4.Multiply line 3 by the percentage below that applies to you. If the result is not a multiple of $10, round it to the next highest multiple of $10. (For example, $611.40 is rounded to $620.) However, if the result is less than $200, enter $200.    
 
  • Married filing jointly or qualifying widow(er) and you are covered by an employer plan, multiply line 3 by 27.5% (.275) (by 32.5% (.325) if you are age 50 or older).
  • All others, multiply line 3 by 55% (.55) (by 65% (.65) if you are age 50 or older).
Right brace4.5,080
5.Enter your compensation minus any deductions on Form 1040 or Form 1040NR, line 27 (deductible part of self-employment tax) and line 28 (self-employed SEP, SIMPLE, and qualified plans). If you are filing a joint return and your compensation is less than your spouse's, include your spouse's compensation reduced by his or her traditional IRA and Roth IRA contributions for this year. If you file Form 1040 or Form 1040NR, do not reduce your compensation by any losses from self-employment 5.59,000
6.Enter contributions made, or to be made, to your IRA for 2013, but do not enter more than $5,500 ($6,500 if you are age 50 or older). If contributions are more than $5,500 ($6,500 if you are age 50 or older), see Excess Contributions, later. 6.5,500
7.IRA deduction. Compare lines 4, 5, and 6. Enter the smallest amount (or a smaller amount if you choose) here and on the Form 1040, 1040A, or 1040NR line for your IRA, whichever applies. If line 6 is more than line 7 and you want to make a nondeductible contribution, go to line 8 7.5,080
8.Nondeductible contribution. Subtract line 7 from line 5 or 6, whichever is smaller.
Enter the result here and on line 1 of your Form 8606
8.420
taxmap/pubs/p590-006.htm#en_us_publink1000230554

Worksheet 1-2. Figuring Your Reduced IRA Deduction for 2013—Example 2 Illustrated

(Use only if you or your spouse is covered by an employer plan and your modified AGI falls between the two amounts shown below for your coverage situation and filing status.)

Note. If you were married and both you and your spouse contributed to IRAs, figure your deduction and your spouse's deduction separately.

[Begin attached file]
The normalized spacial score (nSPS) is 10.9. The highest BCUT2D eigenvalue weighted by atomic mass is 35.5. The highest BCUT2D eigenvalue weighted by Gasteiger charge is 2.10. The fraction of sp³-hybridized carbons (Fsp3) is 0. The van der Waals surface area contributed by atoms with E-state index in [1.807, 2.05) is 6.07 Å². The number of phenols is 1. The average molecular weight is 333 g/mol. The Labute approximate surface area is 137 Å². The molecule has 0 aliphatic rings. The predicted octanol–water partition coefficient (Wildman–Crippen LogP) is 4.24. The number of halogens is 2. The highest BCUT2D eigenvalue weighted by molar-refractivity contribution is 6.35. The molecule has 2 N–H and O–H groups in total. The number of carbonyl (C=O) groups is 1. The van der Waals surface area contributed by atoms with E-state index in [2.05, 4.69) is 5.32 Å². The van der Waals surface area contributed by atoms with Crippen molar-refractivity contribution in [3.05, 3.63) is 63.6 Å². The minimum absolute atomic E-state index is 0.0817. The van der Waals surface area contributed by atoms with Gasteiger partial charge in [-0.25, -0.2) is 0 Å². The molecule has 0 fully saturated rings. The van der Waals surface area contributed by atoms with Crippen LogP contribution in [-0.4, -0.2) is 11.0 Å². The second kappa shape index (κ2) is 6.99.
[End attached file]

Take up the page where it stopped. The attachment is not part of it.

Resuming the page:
IF you ... AND your
filing status is ...
AND your
modified AGI
is over ...
THEN enter on
line 1 below ...
   
are covered by an employer plan single or head of household$59,000$69,000  
married filing jointly or qualifying widow(er)$95,000$115,000  
married filing separately$0$10,000  
are not covered by an employer plan, but your spouse is covered married filing jointly$178,000$188,000  
married filing separately$0$10,000  
1.Enter applicable amount from table above1.188,000
2.Enter your modified AGI (that of both spouses, if married filing jointly) 2.180,555
 Note. If line 2 is equal to or more than the amount on line 1, stop here.
Your IRA contributions are not deductible. See Nondeductible Contributions, earlier.
  
3.Subtract line 2 from line 1. If line 3 is $10,000 or more ($20,000 or more if married filing jointly or qualifying widow(er) and you are covered by an employer plan), stop here. You can take a full IRA deduction for contributions of up to $5,500 ($6,500 if you are age 50 or older) or 100% of your (and if married filing jointly, your spouse's) compensation, whichever is less 3.7,445
4.Multiply line 3 by the percentage below that applies to you. If the result is not a multiple of $10, round it to the next highest multiple of $10. (For example, $611.40 is rounded to $620.) However, if the result is less than $200, enter $200.    
 
  • Married filing jointly or qualifying widow(er) and you are covered by an employer plan, multiply line 3 by 27.5% (.275) (by 32.5% (.325) if you are age 50 or older).
  • All others, multiply line 3 by 55% (.55) (by 65% (.65) if you are age 50 or older).
Right brace4.4,100
5.Enter your compensation minus any deductions on Form 1040 or Form 1040NR, line 27 (deductible part of self-employment tax) and line 28 (self-employed SEP, SIMPLE, and qualified plans). If you are filing a joint return and your compensation is less than your spouse's, include your spouse's compensation reduced by his or her traditional IRA and Roth IRA contributions for this year. If you file Form 1040 or Form 1040NR, do not reduce your compensation by any losses from self-employment 5.39,500
6.Enter contributions made, or to be made, to your IRA for 2013, but do not enter more than $5,500 ($6,500 if you are age 50 or older). If contributions are more than $5,500 ($6,500 if you are age 50 or older), see Excess Contributions, later. 6.5,500
7.IRA deduction. Compare lines 4, 5, and 6. Enter the smallest amount (or a smaller amount if you choose) here and on the Form 1040, 1040A, or 1040NR line for your IRA, whichever applies. If line 6 is more than line 7 and you want to make a nondeductible contribution, go to line 8 7.4,100
8.Nondeductible contribution. Subtract line 7 from line 5 or 6, whichever is smaller.
Enter the result here and on line 1 of your Form 8606
8.1,400